Trump-Perry Energy Department economic benefit exceeds $230 billion

Annual return on energy investments more than 20%

New battery technologies research announced

Since President Donald J. Trump took office, and under the Leadership of Department of Energy Secretary Rick Perry, the Energy Department’s research and development portfolio includes an investment of $12 billion. The estimated net economic benefit to the United States exceeds $230 billion, with an overall annual return on investment of more than 20%.

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“A brighter future depends on energy policies that stimulate our economy, ensure our security, and protect our health,” a statement from the White House pledges. “Under the Trump Administration’s energy policies, that future can become a reality.”

Tuesday, the U.S. Department of Energy (DOE) announced $19.4 million for 22 new cost-shared projects to accelerate the research of advanced battery technologies. Their Vehicle Technologies Office (VTO) funding reasserts that investment in advanced, energy efficient transportation technologies and systems will improve our nation’s energy security, help consumers and businesses save money on transportation energy costs, and strengthen U.S. economic competitiveness.

The goal is to make batteries safer, longer-lived and more powerful. (Energy)

Phase 1 of their “Battery Seedling” projects provides federal grants to competitive researchers that will lead to smaller, safer, lighter weight, and less expensive battery packs. The ultimate goal is to make electric vehicles more affordable. VOT consortium’s research intends to double the energy (to 500 watt-hours per kilogram) of lithium battery technologies.

President Donald J. Trump with Secretary of Energy Rick Perry. (NL)

The grants listed below will enable the following awardees to compete in phase 1 of the project. At the end of 18 months, the most promising competitors will move forward with the second phase of research.

Through the Advanced Vehicle Power Technology Alliance between the Department of Energy and the Department of the Army, the Army is contributing $1.0 million towards these projects.

University of Maryland: College Park

Research innovative iron-based materials for high energy cathodes for high energy lithium ion battery technologies. $400,000

Lawrence Berkeley National Laboratory

Research thick cathodes using freeze casting methods for solid-state lithium batteries. $400,000

Penn State University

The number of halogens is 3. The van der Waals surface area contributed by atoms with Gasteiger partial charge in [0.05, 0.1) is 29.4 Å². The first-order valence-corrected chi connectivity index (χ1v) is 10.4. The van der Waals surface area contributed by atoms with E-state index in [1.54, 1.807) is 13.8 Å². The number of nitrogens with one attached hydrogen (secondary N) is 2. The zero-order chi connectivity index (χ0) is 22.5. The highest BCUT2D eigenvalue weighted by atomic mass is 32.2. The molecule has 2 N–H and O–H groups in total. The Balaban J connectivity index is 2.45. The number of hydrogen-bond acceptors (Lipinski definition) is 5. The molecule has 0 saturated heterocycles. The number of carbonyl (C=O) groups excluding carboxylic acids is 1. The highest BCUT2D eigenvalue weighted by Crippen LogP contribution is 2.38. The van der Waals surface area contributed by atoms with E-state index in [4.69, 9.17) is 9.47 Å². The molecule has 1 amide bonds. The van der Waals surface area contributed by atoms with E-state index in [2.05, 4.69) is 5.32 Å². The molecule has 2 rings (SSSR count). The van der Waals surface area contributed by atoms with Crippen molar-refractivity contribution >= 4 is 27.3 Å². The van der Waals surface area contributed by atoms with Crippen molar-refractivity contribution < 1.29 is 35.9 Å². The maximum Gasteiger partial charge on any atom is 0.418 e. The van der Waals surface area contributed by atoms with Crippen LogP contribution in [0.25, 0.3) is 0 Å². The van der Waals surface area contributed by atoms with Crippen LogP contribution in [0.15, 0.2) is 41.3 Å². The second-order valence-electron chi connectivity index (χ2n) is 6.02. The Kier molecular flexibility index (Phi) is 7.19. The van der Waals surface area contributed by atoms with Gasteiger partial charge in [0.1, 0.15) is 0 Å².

Research multifunctional Li-ion conducting interfacial materials that enable high performance lithium metal anodes. $399,194

Mercedes-Benz Research & Development North America, Inc.

Research a scalable synthesis to enable very thin coatings on solid state electrolyte membranes to enable high performance Li-Sulfur Battery. $400,000

University of Maryland: College Park

Using 3D printed, low tortuosity frameworks, develop solid state Li-ion batteries. $400,000

General Motors LLC

Design, engineer, develop, and integrate pouch format cells for lithium-sulfur batteries to achieve high energy density and long cycle life. $400,000

University of Pittsburgh

Research sulfur electrodes utilizing lithium ion conductor (LIC) coatings for high energy density advanced lithium-sulfur (Li-S) batteries. $400,000

Cornell University

Research highly loaded sulfur cathodes and conductive carbon coated separators that enable high energy batteries. $360,000

University of Maryland: College Park

Research advanced electrolytes to limit dendrite growth in lithium-metal cells. $400,000

Texas A&M Engineering

Utilize an analytical and experimental approach to examine the interface between solid state electrolytes and lithium-metal anodes and identify potential methods for mitigating dendrite growth. $400,000

Navitas Advanced Solutions Group

Research a solvent-free process to fabricate all solid Li batteries. $400,000

Wayne State University

Research novel full-cell, ultra high-energy Limetal batteries based on 3-dimensional architectures. $225,000

Oregon State University

Research and develop a new process to produce Li2S@graphene composite cathodes to inhibit polysulfides to enhance cycle life. $353,500

SUNY University

Research li-sulfur batteries using a novel sulfur rich nanosheet composite cathode. $400,000

University of Houston

Research high-energy solid-state lithium batteries with organic cathode materials. $400,000

 

 

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